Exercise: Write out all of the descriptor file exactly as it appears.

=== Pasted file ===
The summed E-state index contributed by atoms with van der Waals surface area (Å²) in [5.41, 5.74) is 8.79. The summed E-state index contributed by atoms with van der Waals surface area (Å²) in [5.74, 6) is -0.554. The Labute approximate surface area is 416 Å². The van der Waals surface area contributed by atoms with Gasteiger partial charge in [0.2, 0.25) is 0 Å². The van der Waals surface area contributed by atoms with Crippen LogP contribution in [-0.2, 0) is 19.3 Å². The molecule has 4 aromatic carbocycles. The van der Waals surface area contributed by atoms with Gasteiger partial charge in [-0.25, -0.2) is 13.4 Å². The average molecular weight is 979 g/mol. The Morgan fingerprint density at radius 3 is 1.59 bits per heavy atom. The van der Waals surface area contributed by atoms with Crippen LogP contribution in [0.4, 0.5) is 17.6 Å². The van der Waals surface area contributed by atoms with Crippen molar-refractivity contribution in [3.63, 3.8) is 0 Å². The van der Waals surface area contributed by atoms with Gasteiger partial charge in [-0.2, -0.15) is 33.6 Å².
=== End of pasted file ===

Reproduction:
The summed E-state index contributed by atoms with van der Waals surface area (Å²) in [5.41, 5.74) is 8.79. The summed E-state index contributed by atoms with van der Waals surface area (Å²) in [5.74, 6) is -0.554. The Labute approximate surface area is 416 Å². The van der Waals surface area contributed by atoms with Gasteiger partial charge in [0.2, 0.25) is 0 Å². The van der Waals surface area contributed by atoms with Crippen LogP contribution in [-0.2, 0) is 19.3 Å². The molecule has 4 aromatic carbocycles. The van der Waals surface area contributed by atoms with Gasteiger partial charge in [-0.25, -0.2) is 13.4 Å². The average molecular weight is 979 g/mol. The Morgan fingerprint density at radius 3 is 1.59 bits per heavy atom. The van der Waals surface area contributed by atoms with Crippen LogP contribution in [0.4, 0.5) is 17.6 Å². The van der Waals surface area contributed by atoms with Crippen molar-refractivity contribution in [3.63, 3.8) is 0 Å². The van der Waals surface area contributed by atoms with Gasteiger partial charge in [-0.2, -0.15) is 33.6 Å².